A growing archive of pictures - frequent additions from my other blogs - Message in a Milk Bottle and the most recent - M2
A happy sign of good things to come, though I wish they would be a bit more adventurous with the species used sometimes.
Morning Hermes . . . what would you suggest for other species? I could mention it when I next speak to someone at the Duch Office (see VPs post).Hey Hermes - what's the weather like with you? It's tipping down with snow here and the schools are closed and I'm just about to set out for a walk to make the most of it (it's so rare here!).Lucy
Morning Lucy,we had a flurry of snow yesterday but just overcast this morning. Hardly any wind. As to trees I am always mixed in my own mind between planting more native species and the ornamental types. At least here the planners seem to use only a limited number of species.This web site is interesting in this debate:http://www.scottishtrees.co.uk/though what may grow in Scotland is not always suitable here of course. Say hello to VP for me, I love her blog.
Crumbs, that bund is really steep isn't it?Thanks for all your hard work Lucy and thanks to Hermes too for another useful looking website.
PS Hermes' comment's reminded me I need to write about planting trees on coalmine spoilheaps at some point...
Another PS!I suspect part of the answer to your question re why the trees are only planted on one side of the bund is that the slope's very steep on the road side, so they're needed to to help stabilise it.The other side's not so steep, so they haven't spent money on planting more trees there even though they could get a grant to reduce the cost of doing so.
There is a Poundbury forum - I wonder if anyone knows there ?http://poundburyforum.proboards.com/
Nice picture! Another reminder that we in the states do have spring to look forward too.... and I cannot wait to go for a walk without fear of slipping and breaking something.
I just love your pictures...
I read the post at Veg Plotting - very interesting...one of the public plantings that is done in St. Louis are daffodils. It is so beautiful in the spring to see that pop of yellow when driving down the city highway. Now I'm going to have to make a trek over to take some shots to post.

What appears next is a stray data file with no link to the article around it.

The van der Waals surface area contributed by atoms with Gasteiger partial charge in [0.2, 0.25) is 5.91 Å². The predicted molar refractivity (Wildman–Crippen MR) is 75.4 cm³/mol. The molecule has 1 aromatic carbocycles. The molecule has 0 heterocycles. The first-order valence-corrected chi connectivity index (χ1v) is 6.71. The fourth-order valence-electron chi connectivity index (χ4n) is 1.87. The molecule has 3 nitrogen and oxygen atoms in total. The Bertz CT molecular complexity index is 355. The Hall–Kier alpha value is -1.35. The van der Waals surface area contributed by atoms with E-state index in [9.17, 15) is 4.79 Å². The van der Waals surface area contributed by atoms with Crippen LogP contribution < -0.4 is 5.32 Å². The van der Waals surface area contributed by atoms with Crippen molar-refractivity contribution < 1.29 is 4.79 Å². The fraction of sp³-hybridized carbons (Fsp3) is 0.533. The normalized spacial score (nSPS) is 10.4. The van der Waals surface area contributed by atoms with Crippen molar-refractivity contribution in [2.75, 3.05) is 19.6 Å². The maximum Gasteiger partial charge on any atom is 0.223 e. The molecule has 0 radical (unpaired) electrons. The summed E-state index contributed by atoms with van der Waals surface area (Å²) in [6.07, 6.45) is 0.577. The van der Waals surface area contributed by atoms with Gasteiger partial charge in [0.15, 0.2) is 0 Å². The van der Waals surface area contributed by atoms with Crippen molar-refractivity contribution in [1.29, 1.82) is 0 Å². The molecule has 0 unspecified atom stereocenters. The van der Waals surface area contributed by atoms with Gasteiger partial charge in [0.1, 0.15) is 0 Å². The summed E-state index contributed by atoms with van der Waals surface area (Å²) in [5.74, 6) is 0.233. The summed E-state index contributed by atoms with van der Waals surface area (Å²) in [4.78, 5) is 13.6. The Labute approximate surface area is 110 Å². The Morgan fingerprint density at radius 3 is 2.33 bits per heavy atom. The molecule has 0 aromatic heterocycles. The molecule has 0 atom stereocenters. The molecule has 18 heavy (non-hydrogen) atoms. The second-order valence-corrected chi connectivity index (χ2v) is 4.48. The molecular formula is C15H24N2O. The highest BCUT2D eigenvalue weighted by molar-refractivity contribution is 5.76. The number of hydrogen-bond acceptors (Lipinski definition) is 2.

Hello VP.I'm not sure Prince Charles needs a grant . . . !On the other hand, the Duchy is looking after these trees for five years, then handing them over to the care of the council so I expect that has a backward impact on what they do now.The steepness raises another interesting point . . . I mean, since they built it from nothing, they could, presumably, have chosen to give both sides the same gradient.LucyLucy
Dot - we are going backwards and forwards here. When I took the photo of Poundbury Bypass (12th February) spring seemed just round the corner . . . yet, today, snow has caused an accident on the big hill between Weymouth and Dorchester so the road between them is closed . . . and a tree has fallen on the main railway line so there are no newspapers in either town . . . though there's a thaw as I speak so, maybe, we'll be back to spring by evening!Not that we get snows like yours!Lucy
Suzy . . . daffodils in St Louis . . . sounds really romantic.Let us know when you post your daffodil photos.Lucy
Lucy, what a great shot... I love the purply haze in the sky, and all the green you can see here. A sure sign that spring IS coming... here in Kansas, we should hit 84 degrees today, BUT it is a very windy day. To be expected here many days... but I am looking forward to perhaps sitting outside and soaking up the warmth this afternoon! :)
Hi Lucy,I'm speculating here, but I think the steepness on the road side is to stop the noise going over the bund. On the other side it doesn't need to be so steep because the noise has been contained and they make it a gentler gradient so that there aren't issues with slope atability.Interesting that the Duchy are going to look after it for 5 years before the council takes it over. I wonder if that's standard for estate/village development and handing over to the local authority? Yet another public planting question I have on my list. The whole relationship between the initial developers and the local authority seems to be very hazy as far as my research thus far goes!